Rochester's Broad Street Aqueduct
The Rochester Business Journal recently urged the city to reconsider the project.
Click here to read the article.
The Canal Society was the main sponsor of the early work of an organization formed to raise awareness and promote action on a major revitalization plan in Rochester, centered on the re-watering of the historic downtown route of the Erie Canal.
Advocates for the Development of Rochester’s Canal, or ADROC, launched with the goal of seeing the opening of a new Rochester Erie Canal by 2012. According to the group, downtown canal development has changed the fortunes of many cities facing similar challenges to those faced by Rochester—with virtually a 100% success rate—and Rochester has the unique advantage of a world-famous, historically-significant canal already in its back yard.
The plan proposed taking advantage of the still-existing canal bed that runs along Broad Street, roughly from the Rundel Library to the site of the new Paetec Park. The original canal flowed through the city until 1920, and was converted to the downtown subway system which ran until 1956. Much of the original structure, including the iconic Broad Street Aqueduct that carried the canal over the Genesee River, remains in place in some form. ADROC felt that recreating the original downtown canal—connected to the world via the river and Barge Canal system—would link nearly all of the current and proposed downtown attractions and make Rochester a true international destination.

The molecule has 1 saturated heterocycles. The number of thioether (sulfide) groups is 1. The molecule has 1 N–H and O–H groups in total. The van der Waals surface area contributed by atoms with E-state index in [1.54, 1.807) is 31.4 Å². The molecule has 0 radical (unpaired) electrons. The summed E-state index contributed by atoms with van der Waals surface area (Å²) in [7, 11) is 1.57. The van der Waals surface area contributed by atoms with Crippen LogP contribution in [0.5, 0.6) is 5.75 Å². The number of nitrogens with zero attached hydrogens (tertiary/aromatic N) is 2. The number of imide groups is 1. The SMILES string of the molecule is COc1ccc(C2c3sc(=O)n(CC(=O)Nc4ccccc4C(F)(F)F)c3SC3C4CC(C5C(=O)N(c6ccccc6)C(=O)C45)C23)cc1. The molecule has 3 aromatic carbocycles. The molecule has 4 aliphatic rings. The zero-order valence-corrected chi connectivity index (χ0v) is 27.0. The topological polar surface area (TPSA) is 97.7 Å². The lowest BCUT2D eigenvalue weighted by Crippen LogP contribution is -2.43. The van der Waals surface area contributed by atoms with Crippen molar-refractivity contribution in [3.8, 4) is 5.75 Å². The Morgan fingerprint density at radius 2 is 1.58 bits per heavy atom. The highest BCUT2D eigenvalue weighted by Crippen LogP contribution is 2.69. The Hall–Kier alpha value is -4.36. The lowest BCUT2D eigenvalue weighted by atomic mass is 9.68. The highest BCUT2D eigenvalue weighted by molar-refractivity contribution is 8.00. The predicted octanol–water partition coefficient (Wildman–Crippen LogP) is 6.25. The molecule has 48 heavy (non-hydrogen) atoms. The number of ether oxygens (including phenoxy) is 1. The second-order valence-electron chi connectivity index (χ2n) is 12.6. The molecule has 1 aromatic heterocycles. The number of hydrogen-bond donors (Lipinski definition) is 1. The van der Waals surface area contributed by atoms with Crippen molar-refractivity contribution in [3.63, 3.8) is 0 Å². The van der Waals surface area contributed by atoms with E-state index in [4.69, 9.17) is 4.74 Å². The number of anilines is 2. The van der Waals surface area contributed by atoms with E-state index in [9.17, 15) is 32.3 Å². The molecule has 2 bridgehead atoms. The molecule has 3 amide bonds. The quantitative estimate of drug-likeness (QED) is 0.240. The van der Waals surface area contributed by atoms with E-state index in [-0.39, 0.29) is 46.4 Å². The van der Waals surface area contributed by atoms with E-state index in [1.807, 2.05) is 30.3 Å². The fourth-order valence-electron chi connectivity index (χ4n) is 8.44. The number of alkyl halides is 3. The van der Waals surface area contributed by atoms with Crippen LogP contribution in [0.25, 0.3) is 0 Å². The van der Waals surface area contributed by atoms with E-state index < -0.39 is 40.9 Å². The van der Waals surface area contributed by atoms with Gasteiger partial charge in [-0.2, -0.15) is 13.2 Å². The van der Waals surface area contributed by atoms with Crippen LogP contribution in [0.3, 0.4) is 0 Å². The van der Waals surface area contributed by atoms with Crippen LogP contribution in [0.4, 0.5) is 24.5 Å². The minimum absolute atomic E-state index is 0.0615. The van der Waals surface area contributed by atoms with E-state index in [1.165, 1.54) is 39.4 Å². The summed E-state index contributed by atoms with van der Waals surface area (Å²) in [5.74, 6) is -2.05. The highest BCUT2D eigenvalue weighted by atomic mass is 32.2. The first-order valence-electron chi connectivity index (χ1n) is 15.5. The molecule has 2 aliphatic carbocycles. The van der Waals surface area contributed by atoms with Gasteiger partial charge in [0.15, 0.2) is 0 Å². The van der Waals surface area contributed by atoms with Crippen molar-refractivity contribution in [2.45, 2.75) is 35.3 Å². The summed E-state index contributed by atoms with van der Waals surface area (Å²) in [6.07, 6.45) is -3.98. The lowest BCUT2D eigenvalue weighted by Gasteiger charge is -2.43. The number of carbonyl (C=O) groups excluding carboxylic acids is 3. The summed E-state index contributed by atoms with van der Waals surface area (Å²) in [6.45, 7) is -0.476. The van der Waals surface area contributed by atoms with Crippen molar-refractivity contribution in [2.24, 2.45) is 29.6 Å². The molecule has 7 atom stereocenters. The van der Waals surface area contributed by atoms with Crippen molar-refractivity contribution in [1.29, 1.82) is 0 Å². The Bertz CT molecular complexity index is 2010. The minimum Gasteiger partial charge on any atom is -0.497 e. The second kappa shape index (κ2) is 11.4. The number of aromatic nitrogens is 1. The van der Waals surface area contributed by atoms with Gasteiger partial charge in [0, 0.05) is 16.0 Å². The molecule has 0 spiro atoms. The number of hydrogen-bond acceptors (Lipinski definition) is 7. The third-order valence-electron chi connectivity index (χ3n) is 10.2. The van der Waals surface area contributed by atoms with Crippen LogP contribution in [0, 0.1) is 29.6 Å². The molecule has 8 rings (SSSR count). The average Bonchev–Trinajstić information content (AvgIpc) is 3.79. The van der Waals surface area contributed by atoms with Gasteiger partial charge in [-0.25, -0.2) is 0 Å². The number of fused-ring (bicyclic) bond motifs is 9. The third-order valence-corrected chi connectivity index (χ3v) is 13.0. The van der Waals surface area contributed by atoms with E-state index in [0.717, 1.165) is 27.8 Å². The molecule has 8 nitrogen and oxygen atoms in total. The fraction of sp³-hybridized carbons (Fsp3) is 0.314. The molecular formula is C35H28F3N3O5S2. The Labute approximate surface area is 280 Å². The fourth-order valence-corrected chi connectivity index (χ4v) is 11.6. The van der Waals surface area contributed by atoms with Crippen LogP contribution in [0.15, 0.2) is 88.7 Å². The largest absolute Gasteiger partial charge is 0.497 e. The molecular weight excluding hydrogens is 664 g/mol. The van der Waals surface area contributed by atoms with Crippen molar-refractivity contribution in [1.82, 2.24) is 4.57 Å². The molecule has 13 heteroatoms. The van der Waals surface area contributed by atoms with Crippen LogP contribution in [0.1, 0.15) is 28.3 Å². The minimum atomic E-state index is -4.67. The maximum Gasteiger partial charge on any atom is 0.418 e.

The idea of resurrecting the canal downtown originated with Thomas X. Grasso, president of the Canal Society of New York State. He presented his idea — which Rory Zimmer, an intern architect at SWBR Architects, added to — around the time in 2005 when the city announced plans to fill in the tunnel. Opponents succeeded in stalling that plan.
The Plan proposed by ADROC was to remove Broad Street through downtown from South Avenue northwest to Brown Street to expose the canal bed and aqueduct, which is located in a tunnel beneath the street. It included both an oval basin and a round lock near the old 1821 Stone Warehouse on South Ave. The Canal would continue North in its original bed adjacent to South Avenue beneath Rundel Librabry, then turn West over the restored 1842 Aqueduct then northwest to terminate at Jay Street just north of the old 1828 Warham Whitney’s canal stone warehouse. The preliminary engineering survey revealed no “show stoppers”-it could be done! The downtown restored canal would become an inner harbor because it unites with the existing canal system in Genesee Valley Park through the Erie Canal’s Genesee River Arm.
Not only was the work of ADROC part of stopping the original plan to fill in the tunnel, there is now a master plan on the table created by the City of Rochester. This plan proposes rewatering a small section of the canal, incorporating some of the ADROC proposal.